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Farming Investment Fund

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The ‘Farming Investment Fund’ is due to be launched officially this autumn. Its main aim is to help farmers and landowners to invest in their business, improve profitability and achieve greater environmental benefit.

The fund itself is being split into two parts. One part of the fund awards grants of lower value and the other part awards grants of higher value.

The lower value investment part of the fund is called the Farming Equipment and Technology Fund.

The higher value investment part of the fund is called the Farming Transformation Fund.

Farming Equipment and Technology Fund (FETF)

The FETF will focus on the smaller grants to boost business performance, whether this is through new equipment, new technology or small infrastructure investments. It appears to be based broadly on the Countryside Productivity Small Grant (CPSG), which allows grant funding claims of 40%, from a minimum of £3,000 to a maximum of £12,000.

The improvement in the FETF scheme will be that contractors will be eligible to apply, which wasn’t the case in the CPSG.

It seems probable that the new equipment will be subject to a set list which the Government is currently working on.

Another improvement is that you’ll be able to make an application online, quickly and simply. The approval process will be straightforward, with a clear grant value assigned to each item.

If an application is successful, the applicant will buy the item and then claim the reimbursement using their receipt. This means that applicants must make sure that they’ve sufficient cash flow to fund the original purchase before being reimbursed.

Farming Transformation Fund (FTF)

The FTF is aimed at the larger, more complicated, and higher costing investments. The scheme itself has been based on the Countryside Productivity Large Grant (CPLG) scheme, which historically supported water resource management, adding value to agri-food and improving farm productivity.

A government blog, published earlier in 2021, outlined some of the areas where farmers and landowners may be eligible for a grant:

  • on-farm water storage infrastructure, including reservoirs

  • precision agriculture equipment (for example, low emission and variable-rate nutrient or pesticide application)

  • robotic or automated technology

  • equipment and technology for storing, sorting, or processing products

From my initial reading, there’s likely to be a two-step process. This will include the Expressions of Interest (EOI), followed by a full proposal, which will go on to be assessed (and hopefully approved).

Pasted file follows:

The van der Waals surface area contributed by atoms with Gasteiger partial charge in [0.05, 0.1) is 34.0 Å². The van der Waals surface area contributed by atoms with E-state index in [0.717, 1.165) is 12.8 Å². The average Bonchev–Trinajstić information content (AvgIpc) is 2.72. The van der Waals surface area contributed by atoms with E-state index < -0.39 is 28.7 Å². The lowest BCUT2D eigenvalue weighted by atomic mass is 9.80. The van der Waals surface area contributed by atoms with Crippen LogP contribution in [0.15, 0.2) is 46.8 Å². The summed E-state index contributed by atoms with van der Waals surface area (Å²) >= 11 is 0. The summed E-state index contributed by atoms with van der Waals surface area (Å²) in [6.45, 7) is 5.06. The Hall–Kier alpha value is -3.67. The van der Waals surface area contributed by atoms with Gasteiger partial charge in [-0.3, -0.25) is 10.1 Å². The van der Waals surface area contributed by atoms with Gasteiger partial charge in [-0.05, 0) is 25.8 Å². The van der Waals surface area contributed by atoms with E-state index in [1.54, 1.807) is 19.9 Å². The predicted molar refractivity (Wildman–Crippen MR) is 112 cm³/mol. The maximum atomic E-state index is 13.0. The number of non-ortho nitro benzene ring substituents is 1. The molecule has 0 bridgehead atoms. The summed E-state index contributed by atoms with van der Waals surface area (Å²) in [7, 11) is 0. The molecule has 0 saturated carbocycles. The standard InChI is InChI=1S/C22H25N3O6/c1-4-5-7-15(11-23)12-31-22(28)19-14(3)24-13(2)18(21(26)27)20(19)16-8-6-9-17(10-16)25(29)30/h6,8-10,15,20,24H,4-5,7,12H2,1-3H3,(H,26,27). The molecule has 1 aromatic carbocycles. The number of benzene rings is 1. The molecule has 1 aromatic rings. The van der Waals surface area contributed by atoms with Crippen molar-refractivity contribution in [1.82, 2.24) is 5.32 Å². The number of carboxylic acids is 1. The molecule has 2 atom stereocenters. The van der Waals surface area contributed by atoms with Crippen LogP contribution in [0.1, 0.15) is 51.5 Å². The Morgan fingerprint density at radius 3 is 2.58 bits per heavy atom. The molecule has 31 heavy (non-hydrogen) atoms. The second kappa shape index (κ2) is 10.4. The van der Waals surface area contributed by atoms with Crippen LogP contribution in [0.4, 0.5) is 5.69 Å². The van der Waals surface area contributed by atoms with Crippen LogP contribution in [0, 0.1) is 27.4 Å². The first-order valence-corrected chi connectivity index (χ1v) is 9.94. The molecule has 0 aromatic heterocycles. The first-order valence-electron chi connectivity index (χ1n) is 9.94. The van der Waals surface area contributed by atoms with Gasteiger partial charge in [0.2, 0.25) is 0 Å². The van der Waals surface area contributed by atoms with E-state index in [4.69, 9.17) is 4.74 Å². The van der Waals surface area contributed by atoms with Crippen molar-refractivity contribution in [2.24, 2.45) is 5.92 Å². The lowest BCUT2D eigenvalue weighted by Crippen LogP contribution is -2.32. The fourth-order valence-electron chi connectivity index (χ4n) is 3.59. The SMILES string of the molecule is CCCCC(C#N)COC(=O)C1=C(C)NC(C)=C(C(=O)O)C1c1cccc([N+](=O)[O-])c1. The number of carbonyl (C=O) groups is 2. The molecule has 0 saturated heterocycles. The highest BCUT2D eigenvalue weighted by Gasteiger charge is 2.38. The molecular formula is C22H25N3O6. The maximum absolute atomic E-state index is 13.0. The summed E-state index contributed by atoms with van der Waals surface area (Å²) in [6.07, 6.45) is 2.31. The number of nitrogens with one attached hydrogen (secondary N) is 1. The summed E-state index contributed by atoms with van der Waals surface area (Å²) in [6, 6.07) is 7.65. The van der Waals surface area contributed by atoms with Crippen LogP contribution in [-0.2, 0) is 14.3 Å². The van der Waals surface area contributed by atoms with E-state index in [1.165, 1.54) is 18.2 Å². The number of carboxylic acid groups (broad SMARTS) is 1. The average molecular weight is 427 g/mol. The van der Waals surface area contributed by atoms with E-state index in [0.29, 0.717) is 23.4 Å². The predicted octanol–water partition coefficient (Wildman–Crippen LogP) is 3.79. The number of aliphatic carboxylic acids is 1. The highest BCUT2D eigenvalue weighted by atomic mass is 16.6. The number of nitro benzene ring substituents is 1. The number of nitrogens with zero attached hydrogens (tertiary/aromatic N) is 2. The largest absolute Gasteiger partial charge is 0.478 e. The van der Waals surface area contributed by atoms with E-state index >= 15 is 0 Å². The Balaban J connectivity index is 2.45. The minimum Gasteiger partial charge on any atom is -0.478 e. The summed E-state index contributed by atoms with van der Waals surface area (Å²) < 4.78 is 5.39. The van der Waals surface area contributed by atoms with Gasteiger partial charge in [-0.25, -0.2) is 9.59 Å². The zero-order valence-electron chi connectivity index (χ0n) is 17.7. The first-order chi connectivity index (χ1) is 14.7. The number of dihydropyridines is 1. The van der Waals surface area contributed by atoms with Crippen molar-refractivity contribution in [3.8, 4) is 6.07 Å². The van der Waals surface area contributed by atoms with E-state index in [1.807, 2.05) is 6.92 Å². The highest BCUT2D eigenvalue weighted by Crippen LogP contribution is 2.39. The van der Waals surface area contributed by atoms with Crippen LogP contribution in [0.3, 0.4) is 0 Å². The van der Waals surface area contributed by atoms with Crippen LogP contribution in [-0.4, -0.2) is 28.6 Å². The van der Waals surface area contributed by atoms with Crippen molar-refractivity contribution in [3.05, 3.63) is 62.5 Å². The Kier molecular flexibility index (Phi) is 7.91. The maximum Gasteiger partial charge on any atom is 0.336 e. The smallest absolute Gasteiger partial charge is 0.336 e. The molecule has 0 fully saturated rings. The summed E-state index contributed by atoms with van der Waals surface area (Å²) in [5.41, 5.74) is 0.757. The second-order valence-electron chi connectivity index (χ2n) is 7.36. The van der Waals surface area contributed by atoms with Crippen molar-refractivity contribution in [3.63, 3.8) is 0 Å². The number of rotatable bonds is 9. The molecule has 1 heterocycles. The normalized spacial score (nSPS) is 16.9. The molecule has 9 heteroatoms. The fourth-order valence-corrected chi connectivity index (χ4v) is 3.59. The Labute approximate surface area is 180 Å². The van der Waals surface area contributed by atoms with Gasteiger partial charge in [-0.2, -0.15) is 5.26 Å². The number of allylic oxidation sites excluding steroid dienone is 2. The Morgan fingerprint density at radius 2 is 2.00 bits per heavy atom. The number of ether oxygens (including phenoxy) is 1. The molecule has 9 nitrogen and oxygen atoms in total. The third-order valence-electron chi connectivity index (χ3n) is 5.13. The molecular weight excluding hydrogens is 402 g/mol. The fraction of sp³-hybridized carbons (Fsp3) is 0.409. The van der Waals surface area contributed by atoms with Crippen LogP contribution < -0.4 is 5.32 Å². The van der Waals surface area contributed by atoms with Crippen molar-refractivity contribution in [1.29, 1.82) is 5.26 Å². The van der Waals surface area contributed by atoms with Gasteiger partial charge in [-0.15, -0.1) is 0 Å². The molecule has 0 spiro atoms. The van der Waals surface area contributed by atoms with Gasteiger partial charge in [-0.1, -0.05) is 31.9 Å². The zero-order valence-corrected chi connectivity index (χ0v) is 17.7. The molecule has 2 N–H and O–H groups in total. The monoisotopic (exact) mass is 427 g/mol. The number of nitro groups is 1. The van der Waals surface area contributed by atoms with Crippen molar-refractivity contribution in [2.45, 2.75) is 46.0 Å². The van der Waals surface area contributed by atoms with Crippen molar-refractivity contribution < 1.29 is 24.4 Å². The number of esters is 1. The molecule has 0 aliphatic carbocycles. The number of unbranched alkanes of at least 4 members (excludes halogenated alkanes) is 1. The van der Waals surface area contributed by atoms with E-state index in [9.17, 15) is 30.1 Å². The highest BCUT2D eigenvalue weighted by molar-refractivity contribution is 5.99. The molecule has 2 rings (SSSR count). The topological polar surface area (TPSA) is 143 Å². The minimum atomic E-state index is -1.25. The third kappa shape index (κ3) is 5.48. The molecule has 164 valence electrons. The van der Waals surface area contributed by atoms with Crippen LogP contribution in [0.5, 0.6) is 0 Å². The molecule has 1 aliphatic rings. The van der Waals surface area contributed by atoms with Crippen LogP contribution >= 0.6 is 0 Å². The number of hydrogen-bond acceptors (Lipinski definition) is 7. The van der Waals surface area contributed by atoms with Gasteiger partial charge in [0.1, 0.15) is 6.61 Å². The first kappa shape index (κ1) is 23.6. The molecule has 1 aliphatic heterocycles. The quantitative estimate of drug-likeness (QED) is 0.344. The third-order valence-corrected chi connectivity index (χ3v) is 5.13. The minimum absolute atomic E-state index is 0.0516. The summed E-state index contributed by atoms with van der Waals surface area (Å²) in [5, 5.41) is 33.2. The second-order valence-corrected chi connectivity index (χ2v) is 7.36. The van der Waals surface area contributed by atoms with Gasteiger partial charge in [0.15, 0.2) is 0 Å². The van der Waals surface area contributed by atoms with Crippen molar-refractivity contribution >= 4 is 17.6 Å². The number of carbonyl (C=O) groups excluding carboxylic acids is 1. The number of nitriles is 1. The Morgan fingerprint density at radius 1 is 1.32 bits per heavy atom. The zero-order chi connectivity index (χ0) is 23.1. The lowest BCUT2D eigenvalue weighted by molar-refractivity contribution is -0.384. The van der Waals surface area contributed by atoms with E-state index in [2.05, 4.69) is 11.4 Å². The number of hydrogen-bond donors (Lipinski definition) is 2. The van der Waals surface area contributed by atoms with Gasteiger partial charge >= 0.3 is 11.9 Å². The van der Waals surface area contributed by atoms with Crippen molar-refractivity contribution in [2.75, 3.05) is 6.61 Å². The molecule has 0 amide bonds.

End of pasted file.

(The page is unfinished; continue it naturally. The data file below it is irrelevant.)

They’re aiming to use an online eligibility checker for the FTF, to improve the overall application process.

If the scheme follows the same pattern as the CPLG, then the minimum grant is £35,000, which would be a maximum grant of 40% of the total project costs. Remember though, these grants are usually paid in arrears and businesses must be able to manage the knock-on effects to their cash flow when completing the project.

For example, to claim £35,000 in grant funding, the business would need to fund expenditure of £87,500 (plus VAT) before being able to submit their claim.

Also, business owners will need to bear in mind the possibility that claim dates may be fixed.

Overall, the cash flow risk should be a hurdle that businesses can overcome with sufficient planning and discussions with their bank. The output of any small or large investment would be expected to be positive and to improve the efficiency of the business.

For companies, investment in new plant and machinery is attractive with current super deduction available at 130% of total cost. To reiterate, this is only NEW plant and machinery. This super deduction isn’t available for sole traders or partnerships; nonetheless, tax consequences shouldn’t deter any business from investing because the commercial decision must always come first.

Need help?

If you’d like to discuss any future opportunities for your business or cash flow implications, or if your bank wishes your accountant to review the financing of a project, we’re happy to help. Please speak to your usual Larking Gowen contact or email

Ashley Smith


The DEFRA government website has been updated (2 Nov) since this article was written, you can click here to view.

The guidance was issued (16 Nov) and can be found here.


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